Groupmuse, the popular platform designed to promote and facilitate Classical music house parties, is in the midst of a successful Kickstarter campaign. The for-profit company has raised more than its initial goal of $100,000 to fund administrative salaries.
Generally speaking, Groupmuse has received very favorable press coverage and encouragement because, in the words of founder Sam Bodkin, it seeks to "revitalize the role of classical music in contemporary society by emphasizing and accentuating its inherently social nature," as described to The Boston Globe. For those of us thinking deeply about the relevance--and sustainability--of musicians based in communities, there is plenty here about which to be excited.
Meanwhile, over at Adaptistration, Groupmuse is receiving its first public examination from Drew McManus, a Classical music industry insider who likes "separating fact from fiction [and] interpreting spin." Drew is trying to find out what's really happening under the hood.
You can read Drew's two recent posts about Groupmuse here and here. I'm not looking to comment on the concerns he raises. Rather, my goal is to introduce an idea into the Groupmuse model conversation that is especially relevant to participants in my community-based residency building course.
One of the notable aspects of the Groupmuse business model that Drew highlights is the absence of shared financial risk. The musicians risk everything and Groupmuse risks nothing. Because musicians can conceivably walk away from a performance with little or no money in their pockets, this raises concerns about the potential for exploitation. After all, who are these musicians who can afford to participate in such an activity that doesn't guarantee any income?
Still, Groupmuse appears to have good momentum and its Kickstarter campaign's success indicates a high degree of optimism for its future from those already involved. Therefore, musicians need to know how to use this model effectively. The question I want to address here is "How do you make the most of your Groupmuse performance opportunity?"
Let's assume that musicians end up with zero net income after performing at a Groupmuse event. Why would they possibly feel good about having participated? Because, in the context of thinking about building a community-based residency, Groupmuse provides something incredibly useful: a free platform to access new social networks. The more credibility this platform accrues, the more widely it is shared, the greater its networking reach.
Access to new social networks has tremendous value. Typically, musicians tend to socialize with other musicians. The potential game changer in one's social circle is that friend--not a musician--who is part of a different and, most likely, more affluent circle. Groupmuse provides the opportunity for musicians to build relationships beyond their own social circles, gaining personal connections to potential enthusiasts who they would otherwise have little likelihood of meeting.
No matter how amazing the performers or the program, the challenge of bringing the audience out of their homes to engage with live music is always a big hurdle to overcome. Therefore, if my priority is to grow my tribe, I would trade that (half full) beautiful hall downtown for the opportunity to get in front of an eager audience of new faces packed into someone's living room.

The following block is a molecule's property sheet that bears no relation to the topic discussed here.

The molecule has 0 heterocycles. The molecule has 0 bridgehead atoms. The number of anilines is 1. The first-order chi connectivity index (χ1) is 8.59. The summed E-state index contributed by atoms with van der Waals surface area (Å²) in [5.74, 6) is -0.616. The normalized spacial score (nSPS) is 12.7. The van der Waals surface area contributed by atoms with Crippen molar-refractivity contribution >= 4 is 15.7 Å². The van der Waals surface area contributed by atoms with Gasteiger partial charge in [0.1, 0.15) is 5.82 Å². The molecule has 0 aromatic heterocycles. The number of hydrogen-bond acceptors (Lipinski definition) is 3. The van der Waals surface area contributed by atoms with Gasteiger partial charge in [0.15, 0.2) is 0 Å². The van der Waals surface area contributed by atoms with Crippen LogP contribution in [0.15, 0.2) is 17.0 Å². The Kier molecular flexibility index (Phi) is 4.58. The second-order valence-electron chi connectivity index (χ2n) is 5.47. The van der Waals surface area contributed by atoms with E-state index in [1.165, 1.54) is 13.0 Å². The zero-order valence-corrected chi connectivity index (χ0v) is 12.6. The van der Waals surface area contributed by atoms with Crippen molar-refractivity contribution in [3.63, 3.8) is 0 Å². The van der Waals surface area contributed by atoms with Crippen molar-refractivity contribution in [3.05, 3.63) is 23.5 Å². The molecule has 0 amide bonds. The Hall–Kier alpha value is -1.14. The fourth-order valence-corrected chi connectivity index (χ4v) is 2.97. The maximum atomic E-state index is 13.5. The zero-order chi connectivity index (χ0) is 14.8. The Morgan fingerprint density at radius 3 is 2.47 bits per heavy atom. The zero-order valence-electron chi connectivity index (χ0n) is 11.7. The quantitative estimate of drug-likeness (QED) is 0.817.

It's not about immediate income, even though that could also be an outcome under certain conditions. Ideally, for maximum effect, the musician(s) and the host(s) work in careful coordination to create a guest list, an atmosphere, and a program that best positions the musician(s) to make a successful fundraising pitch (including providing a vehicle for further engagement), either in support of their own artistic project or for a worthy nonprofit. Easily forgotten if too anonymous, it is incumbent on the musician(s) to be putting at least as much effort into personally connecting with the audience as they do into the performance portion of the event. I would certainly call this "accentuating its inherently social nature."
Although it will require consistent attention and follow-through over time, any immediate financial gain from a Groupmuse event pales in comparison to the potential of long-term investments that cultivating and maintaining those relationships may yield. If I'm thinking about this from a personal sustainability angle, playing that Groupmuse event for free is significantly more attractive to me than playing in any other local venue that doesn't allow for such casual social interaction. After all, the real payoff may not necessarily come from the Groupmuse host. What about that really interesting person that the host introduced you to that led to a ten-minute conversation in the hallway about your interest in developing a residency in ________, who then invited you to perform a similar program at her home for all of her friends two months later...
According to Drew McManus, Sam Bodkin stated that "when musicians perform at Groupmuse parties and maintain a profile at their site, the fundamental value is in the form of exposure and developing potential connections down the road for selling recordings or getting hired for non-Groupmuse private performances." That sounds right to me. This opportunity is potentially very valuable for musicians, so long as they understand the opportunity for what it is, and if they have developed the skills to make the most of it. Selling recordings is just the tip of the iceberg if your unit of measurement for success is years.
Large cultural institutions definitely know the value of gaining privileged access to an audience of current and potentially new supporters in the intimate setting of a private living room. Now, through Groupmuse, freelance Classical musicians have their own platform to try out some donor cultivation strategies for themselves.
Sharing student project documentation and, more recently, my own.